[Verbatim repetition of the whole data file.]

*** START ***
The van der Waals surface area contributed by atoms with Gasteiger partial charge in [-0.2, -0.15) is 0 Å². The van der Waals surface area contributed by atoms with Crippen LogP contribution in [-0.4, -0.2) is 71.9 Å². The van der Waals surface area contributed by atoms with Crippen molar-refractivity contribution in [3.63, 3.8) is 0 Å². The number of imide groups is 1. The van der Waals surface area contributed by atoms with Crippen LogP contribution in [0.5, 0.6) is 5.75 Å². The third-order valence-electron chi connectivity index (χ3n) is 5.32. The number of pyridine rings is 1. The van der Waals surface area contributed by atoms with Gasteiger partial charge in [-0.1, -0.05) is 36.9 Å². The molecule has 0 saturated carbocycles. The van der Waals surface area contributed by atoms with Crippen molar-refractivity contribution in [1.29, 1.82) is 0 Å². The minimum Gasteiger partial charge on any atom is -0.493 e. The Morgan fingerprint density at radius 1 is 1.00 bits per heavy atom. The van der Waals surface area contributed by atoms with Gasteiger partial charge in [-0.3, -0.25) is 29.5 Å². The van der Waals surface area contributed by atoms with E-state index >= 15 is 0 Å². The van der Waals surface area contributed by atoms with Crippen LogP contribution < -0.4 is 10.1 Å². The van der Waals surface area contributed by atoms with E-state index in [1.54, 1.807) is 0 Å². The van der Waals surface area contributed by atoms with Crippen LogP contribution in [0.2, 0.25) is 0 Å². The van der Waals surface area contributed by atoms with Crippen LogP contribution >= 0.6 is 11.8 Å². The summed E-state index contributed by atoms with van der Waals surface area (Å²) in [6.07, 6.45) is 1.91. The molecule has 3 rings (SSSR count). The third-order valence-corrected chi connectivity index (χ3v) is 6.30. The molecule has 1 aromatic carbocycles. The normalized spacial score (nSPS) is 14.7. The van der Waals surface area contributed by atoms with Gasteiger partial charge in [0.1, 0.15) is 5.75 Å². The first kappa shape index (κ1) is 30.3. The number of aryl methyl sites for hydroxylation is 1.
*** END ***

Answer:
The van der Waals surface area contributed by atoms with Gasteiger partial charge in [-0.2, -0.15) is 0 Å². The van der Waals surface area contributed by atoms with Crippen LogP contribution in [-0.4, -0.2) is 71.9 Å². The van der Waals surface area contributed by atoms with Crippen molar-refractivity contribution in [3.63, 3.8) is 0 Å². The number of imide groups is 1. The van der Waals surface area contributed by atoms with Crippen LogP contribution in [0.5, 0.6) is 5.75 Å². The third-order valence-electron chi connectivity index (χ3n) is 5.32. The number of pyridine rings is 1. The van der Waals surface area contributed by atoms with Gasteiger partial charge in [-0.1, -0.05) is 36.9 Å². The molecule has 0 saturated carbocycles. The van der Waals surface area contributed by atoms with Crippen molar-refractivity contribution in [1.29, 1.82) is 0 Å². The minimum Gasteiger partial charge on any atom is -0.493 e. The Morgan fingerprint density at radius 1 is 1.00 bits per heavy atom. The van der Waals surface area contributed by atoms with Gasteiger partial charge in [-0.3, -0.25) is 29.5 Å². The van der Waals surface area contributed by atoms with E-state index >= 15 is 0 Å². The van der Waals surface area contributed by atoms with Crippen LogP contribution < -0.4 is 10.1 Å². The van der Waals surface area contributed by atoms with E-state index in [1.54, 1.807) is 0 Å². The van der Waals surface area contributed by atoms with Crippen LogP contribution in [0.2, 0.25) is 0 Å². The van der Waals surface area contributed by atoms with Crippen LogP contribution >= 0.6 is 11.8 Å². The summed E-state index contributed by atoms with van der Waals surface area (Å²) in [6.07, 6.45) is 1.91. The molecule has 3 rings (SSSR count). The third-order valence-corrected chi connectivity index (χ3v) is 6.30. The molecule has 1 aromatic carbocycles. The normalized spacial score (nSPS) is 14.7. The van der Waals surface area contributed by atoms with Gasteiger partial charge in [0.1, 0.15) is 5.75 Å². The first kappa shape index (κ1) is 30.3. The number of aryl methyl sites for hydroxylation is 1.